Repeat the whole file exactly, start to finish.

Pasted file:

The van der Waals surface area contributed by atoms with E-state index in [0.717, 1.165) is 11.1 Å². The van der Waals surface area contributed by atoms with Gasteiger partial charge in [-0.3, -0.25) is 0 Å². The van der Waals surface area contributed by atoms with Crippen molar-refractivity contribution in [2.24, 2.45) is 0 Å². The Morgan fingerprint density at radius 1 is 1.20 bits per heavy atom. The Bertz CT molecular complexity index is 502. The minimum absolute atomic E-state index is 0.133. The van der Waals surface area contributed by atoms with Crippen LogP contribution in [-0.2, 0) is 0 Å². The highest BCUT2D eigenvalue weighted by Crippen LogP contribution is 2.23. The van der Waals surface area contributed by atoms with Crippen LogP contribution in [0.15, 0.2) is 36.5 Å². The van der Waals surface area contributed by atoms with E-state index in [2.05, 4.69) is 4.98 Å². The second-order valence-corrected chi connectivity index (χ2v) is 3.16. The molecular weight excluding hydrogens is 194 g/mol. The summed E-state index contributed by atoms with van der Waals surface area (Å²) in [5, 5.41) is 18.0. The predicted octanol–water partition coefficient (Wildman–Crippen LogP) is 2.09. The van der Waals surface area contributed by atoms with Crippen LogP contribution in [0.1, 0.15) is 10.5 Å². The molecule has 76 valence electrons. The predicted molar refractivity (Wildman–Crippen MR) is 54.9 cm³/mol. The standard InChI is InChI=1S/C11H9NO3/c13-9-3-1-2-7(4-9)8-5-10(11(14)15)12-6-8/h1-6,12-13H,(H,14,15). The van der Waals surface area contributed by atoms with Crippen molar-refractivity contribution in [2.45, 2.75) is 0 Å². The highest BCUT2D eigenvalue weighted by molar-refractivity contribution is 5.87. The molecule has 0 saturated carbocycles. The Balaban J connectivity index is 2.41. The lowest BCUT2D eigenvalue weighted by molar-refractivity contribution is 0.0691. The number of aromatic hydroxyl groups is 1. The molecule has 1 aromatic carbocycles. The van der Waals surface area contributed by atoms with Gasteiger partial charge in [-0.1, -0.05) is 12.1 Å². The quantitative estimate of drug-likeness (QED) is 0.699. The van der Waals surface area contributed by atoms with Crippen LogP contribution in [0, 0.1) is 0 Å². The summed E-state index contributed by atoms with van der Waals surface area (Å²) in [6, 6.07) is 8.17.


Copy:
The van der Waals surface area contributed by atoms with E-state index in [0.717, 1.165) is 11.1 Å². The van der Waals surface area contributed by atoms with Gasteiger partial charge in [-0.3, -0.25) is 0 Å². The van der Waals surface area contributed by atoms with Crippen molar-refractivity contribution in [2.24, 2.45) is 0 Å². The Morgan fingerprint density at radius 1 is 1.20 bits per heavy atom. The Bertz CT molecular complexity index is 502. The minimum absolute atomic E-state index is 0.133. The van der Waals surface area contributed by atoms with Crippen LogP contribution in [-0.2, 0) is 0 Å². The highest BCUT2D eigenvalue weighted by Crippen LogP contribution is 2.23. The van der Waals surface area contributed by atoms with Crippen LogP contribution in [0.15, 0.2) is 36.5 Å². The van der Waals surface area contributed by atoms with E-state index in [2.05, 4.69) is 4.98 Å². The second-order valence-corrected chi connectivity index (χ2v) is 3.16. The molecular weight excluding hydrogens is 194 g/mol. The summed E-state index contributed by atoms with van der Waals surface area (Å²) in [5, 5.41) is 18.0. The predicted octanol–water partition coefficient (Wildman–Crippen LogP) is 2.09. The van der Waals surface area contributed by atoms with Crippen LogP contribution in [0.1, 0.15) is 10.5 Å². The molecule has 76 valence electrons. The predicted molar refractivity (Wildman–Crippen MR) is 54.9 cm³/mol. The standard InChI is InChI=1S/C11H9NO3/c13-9-3-1-2-7(4-9)8-5-10(11(14)15)12-6-8/h1-6,12-13H,(H,14,15). The van der Waals surface area contributed by atoms with Crippen molar-refractivity contribution in [2.45, 2.75) is 0 Å². The highest BCUT2D eigenvalue weighted by molar-refractivity contribution is 5.87. The molecule has 0 saturated carbocycles. The Balaban J connectivity index is 2.41. The lowest BCUT2D eigenvalue weighted by molar-refractivity contribution is 0.0691. The number of aromatic hydroxyl groups is 1. The molecule has 1 aromatic carbocycles. The van der Waals surface area contributed by atoms with Gasteiger partial charge in [-0.1, -0.05) is 12.1 Å². The quantitative estimate of drug-likeness (QED) is 0.699. The van der Waals surface area contributed by atoms with Crippen LogP contribution in [0, 0.1) is 0 Å². The summed E-state index contributed by atoms with van der Waals surface area (Å²) in [6, 6.07) is 8.17.